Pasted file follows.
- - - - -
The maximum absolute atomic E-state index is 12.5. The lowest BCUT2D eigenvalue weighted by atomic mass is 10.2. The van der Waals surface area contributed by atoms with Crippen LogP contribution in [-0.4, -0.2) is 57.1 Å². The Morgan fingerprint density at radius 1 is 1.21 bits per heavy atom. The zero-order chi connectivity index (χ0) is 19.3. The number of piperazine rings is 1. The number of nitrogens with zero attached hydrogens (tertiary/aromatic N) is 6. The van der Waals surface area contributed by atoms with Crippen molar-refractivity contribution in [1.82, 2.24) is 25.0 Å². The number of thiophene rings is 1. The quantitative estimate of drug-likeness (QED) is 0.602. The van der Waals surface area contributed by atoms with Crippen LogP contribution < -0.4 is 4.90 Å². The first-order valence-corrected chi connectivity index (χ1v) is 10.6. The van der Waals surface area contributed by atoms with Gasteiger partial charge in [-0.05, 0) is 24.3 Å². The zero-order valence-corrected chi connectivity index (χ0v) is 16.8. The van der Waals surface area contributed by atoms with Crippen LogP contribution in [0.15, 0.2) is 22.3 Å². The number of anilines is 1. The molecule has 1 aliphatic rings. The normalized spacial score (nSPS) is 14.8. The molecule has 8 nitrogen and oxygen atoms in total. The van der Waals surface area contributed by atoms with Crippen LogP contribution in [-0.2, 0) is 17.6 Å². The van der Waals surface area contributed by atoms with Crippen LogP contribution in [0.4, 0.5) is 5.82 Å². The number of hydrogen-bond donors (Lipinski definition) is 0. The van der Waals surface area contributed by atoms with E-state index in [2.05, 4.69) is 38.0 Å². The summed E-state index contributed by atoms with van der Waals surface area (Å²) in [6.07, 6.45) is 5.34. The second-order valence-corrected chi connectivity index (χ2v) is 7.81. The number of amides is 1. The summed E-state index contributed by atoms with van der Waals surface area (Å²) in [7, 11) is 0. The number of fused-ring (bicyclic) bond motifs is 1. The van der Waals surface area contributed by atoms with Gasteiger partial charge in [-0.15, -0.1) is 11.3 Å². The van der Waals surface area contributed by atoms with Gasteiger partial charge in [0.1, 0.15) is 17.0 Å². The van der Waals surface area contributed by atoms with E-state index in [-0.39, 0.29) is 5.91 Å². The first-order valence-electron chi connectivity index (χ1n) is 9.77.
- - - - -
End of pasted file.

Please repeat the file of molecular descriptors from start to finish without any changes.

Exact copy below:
The maximum absolute atomic E-state index is 12.5. The lowest BCUT2D eigenvalue weighted by atomic mass is 10.2. The van der Waals surface area contributed by atoms with Crippen LogP contribution in [-0.4, -0.2) is 57.1 Å². The Morgan fingerprint density at radius 1 is 1.21 bits per heavy atom. The zero-order chi connectivity index (χ0) is 19.3. The number of piperazine rings is 1. The number of nitrogens with zero attached hydrogens (tertiary/aromatic N) is 6. The van der Waals surface area contributed by atoms with Crippen molar-refractivity contribution in [1.82, 2.24) is 25.0 Å². The number of thiophene rings is 1. The quantitative estimate of drug-likeness (QED) is 0.602. The van der Waals surface area contributed by atoms with Crippen LogP contribution < -0.4 is 4.90 Å². The first-order valence-corrected chi connectivity index (χ1v) is 10.6. The van der Waals surface area contributed by atoms with Gasteiger partial charge in [-0.05, 0) is 24.3 Å². The zero-order valence-corrected chi connectivity index (χ0v) is 16.8. The van der Waals surface area contributed by atoms with Crippen LogP contribution in [0.15, 0.2) is 22.3 Å². The number of anilines is 1. The molecule has 1 aliphatic rings. The normalized spacial score (nSPS) is 14.8. The molecule has 8 nitrogen and oxygen atoms in total. The van der Waals surface area contributed by atoms with Crippen LogP contribution in [-0.2, 0) is 17.6 Å². The van der Waals surface area contributed by atoms with Crippen LogP contribution in [0.4, 0.5) is 5.82 Å². The number of hydrogen-bond donors (Lipinski definition) is 0. The van der Waals surface area contributed by atoms with E-state index in [2.05, 4.69) is 38.0 Å². The summed E-state index contributed by atoms with van der Waals surface area (Å²) in [6.07, 6.45) is 5.34. The second-order valence-corrected chi connectivity index (χ2v) is 7.81. The number of amides is 1. The summed E-state index contributed by atoms with van der Waals surface area (Å²) in [7, 11) is 0. The number of fused-ring (bicyclic) bond motifs is 1. The van der Waals surface area contributed by atoms with Gasteiger partial charge in [-0.15, -0.1) is 11.3 Å². The van der Waals surface area contributed by atoms with Gasteiger partial charge in [0.1, 0.15) is 17.0 Å². The van der Waals surface area contributed by atoms with E-state index in [-0.39, 0.29) is 5.91 Å². The first-order valence-electron chi connectivity index (χ1n) is 9.77.